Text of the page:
Rock Springs Park ride ticketAfter more than seven decades of operation, the park was closed to make way for new approaches to the Jennings Randolph Bridge on U.S. Route 30. On Labor Day 1970, the last crowds departed. In June 1974, more than 1,200 people attended a farewell dance at the park before it all became a memory.



Daring young men in their flying trapezes

Posted by | June 7, 2017

By the end of his long career, John Paul Riddle (1901-1989) had received the British Empire award and been inducted into the Kentucky Aviation Hall of Fame and the Florida Aviation Historical Society. But on July 4, 1923 the Pikeville, KY native and ex-Army airman was busy flying his Jenny under the town’s Middle Bridge and barnstorming his way across the countryside.

They were the most exciting daredevils of their day. Stunt pilots and aerialists–or “barnstormers” as they became known–performed almost any trick or feat with an airplane that people could imagine. During the 1920s, barnstorming became one of the most popular forms of entertainment. It was the first major form of civil aviation in the history of flight.

Two main factors helped barnstorming grow in America after the war–the number of former World War I aviators who wanted to make a living flying, and a surplus of Curtiss JN-4 “Jenny” biplanes. During that war, the United States had manufactured a multitude of Jennys to train its military aviators; almost every U.S. airman had learned to fly using a Jenny.

barnstormingConsequently, when the federal government priced its surplus Jennys for as little as $200 during the postwar period (they originally cost approximately $5,000 each), many of the servicemen, who were already quite familiar and comfortable with the JN-4’s, purchased their own planes. These two factors, coupled with the fact that there were no federal regulations governing aviation at the time, allowed barnstorming to flourish during the postwar era.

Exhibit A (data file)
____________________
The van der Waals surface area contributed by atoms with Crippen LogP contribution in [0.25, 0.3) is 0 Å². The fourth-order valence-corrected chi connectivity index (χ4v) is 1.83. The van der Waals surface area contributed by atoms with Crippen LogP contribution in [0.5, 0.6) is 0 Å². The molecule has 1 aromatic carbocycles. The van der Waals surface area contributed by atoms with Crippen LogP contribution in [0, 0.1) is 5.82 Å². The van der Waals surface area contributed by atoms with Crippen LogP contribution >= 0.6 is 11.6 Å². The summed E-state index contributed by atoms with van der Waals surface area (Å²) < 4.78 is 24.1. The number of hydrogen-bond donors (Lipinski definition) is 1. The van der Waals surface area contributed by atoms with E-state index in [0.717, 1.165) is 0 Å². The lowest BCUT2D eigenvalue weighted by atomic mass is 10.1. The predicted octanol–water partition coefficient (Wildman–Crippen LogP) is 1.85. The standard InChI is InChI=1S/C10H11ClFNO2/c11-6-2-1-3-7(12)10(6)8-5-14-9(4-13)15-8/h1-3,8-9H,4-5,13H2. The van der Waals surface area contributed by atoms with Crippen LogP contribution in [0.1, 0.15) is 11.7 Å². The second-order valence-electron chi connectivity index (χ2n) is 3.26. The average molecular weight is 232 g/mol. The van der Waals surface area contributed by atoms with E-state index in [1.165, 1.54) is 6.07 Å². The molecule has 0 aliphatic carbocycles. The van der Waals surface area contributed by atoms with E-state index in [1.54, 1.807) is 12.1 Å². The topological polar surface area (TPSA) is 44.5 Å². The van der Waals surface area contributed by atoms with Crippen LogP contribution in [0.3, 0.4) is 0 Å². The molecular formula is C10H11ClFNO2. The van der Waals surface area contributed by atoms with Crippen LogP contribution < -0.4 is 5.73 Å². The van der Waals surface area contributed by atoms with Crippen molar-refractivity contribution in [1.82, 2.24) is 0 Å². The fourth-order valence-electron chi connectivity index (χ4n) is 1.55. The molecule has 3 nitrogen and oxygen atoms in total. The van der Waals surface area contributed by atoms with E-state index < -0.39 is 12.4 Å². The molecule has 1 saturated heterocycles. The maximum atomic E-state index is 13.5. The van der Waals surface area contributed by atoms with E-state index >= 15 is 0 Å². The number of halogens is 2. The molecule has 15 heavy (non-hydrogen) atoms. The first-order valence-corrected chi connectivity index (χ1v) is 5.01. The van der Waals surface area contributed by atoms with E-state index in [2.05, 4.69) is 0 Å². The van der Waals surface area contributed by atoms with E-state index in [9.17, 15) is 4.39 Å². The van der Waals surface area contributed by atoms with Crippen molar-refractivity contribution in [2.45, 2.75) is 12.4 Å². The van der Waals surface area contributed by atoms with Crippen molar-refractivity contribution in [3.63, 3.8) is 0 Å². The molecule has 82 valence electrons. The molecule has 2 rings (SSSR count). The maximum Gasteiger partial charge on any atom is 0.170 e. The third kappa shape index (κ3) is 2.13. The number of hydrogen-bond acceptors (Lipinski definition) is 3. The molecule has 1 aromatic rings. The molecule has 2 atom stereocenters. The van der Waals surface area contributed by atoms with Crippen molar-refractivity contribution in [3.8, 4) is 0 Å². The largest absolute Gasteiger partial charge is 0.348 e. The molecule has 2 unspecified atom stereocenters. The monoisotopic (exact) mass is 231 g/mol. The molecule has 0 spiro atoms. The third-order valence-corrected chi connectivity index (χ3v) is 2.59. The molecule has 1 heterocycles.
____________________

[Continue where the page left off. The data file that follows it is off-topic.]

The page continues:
On any given day, a pilot, or team of pilots, would fly over a small rural town and attract the attention of the local inhabitants. The pilot or team of aviators would then land at a local farm (hence the name barnstorming) and negotiate with the farmer for the use of one of his fields as a temporary runway from which to stage an air show and offer airplane rides to customers.

After obtaining a base of operation, the pilot or group of aviators would fly back over the town, or “buzz” the village, and drop handbills offering airplane rides for a small fee, usually from one to five dollars. Pilots could make terrific money for a day’s work. John Paul Riddle, for example, was flying from Pikeville to Cincinnati one day, when he ran out of gas and landed in a polo field, instantly attracting the usual curious crowd. Once refueled, he started taking folks up for rides, making a quick $150 for his efforts.

The advertisements would also tout the daring feats of aerial daredevilry that would be offered. Crowds would then follow the airplane, or pack of planes, to the field and purchase tickets for joy rides.

The locals, most of whom had never seen an airplane up close, were thrilled with the experience. For many rural towns, the appearance of a barnstormer or an aerial troop on the horizon was akin to declaring a national holiday; almost everything in the town would shut down at the spur of the moment so that people could purchase plane rides and watch the show.

John Paul Riddle in cockpitOf all the places that John Paul Riddle had barnstormed, Ohio proved the most beautiful. The “big open fields” and “so many places to land” made Ohio attractive as well because a pilot could generally put his plane down on any farm without anyone noticing.

And so the ambitious young businessman, who had operated a flight training and charter service in eastern Kentucky, moved to Cincinnati in 1925. There he and T. Higbee Embry formed the Embry-Riddle Flying School at Grisard Field, which became a very successful training and aircraft sales company.

Embry-Riddle also carried air mail. They bid on and won the government mail contract route from Cincinnati to Chicago, and soon they were also carrying mail from Cincinnati to Cleveland, Cleveland to Dallas and Chicago to Atlanta. The flying school was incorporated four years later as part of AVCO, which in turn became American Airlines.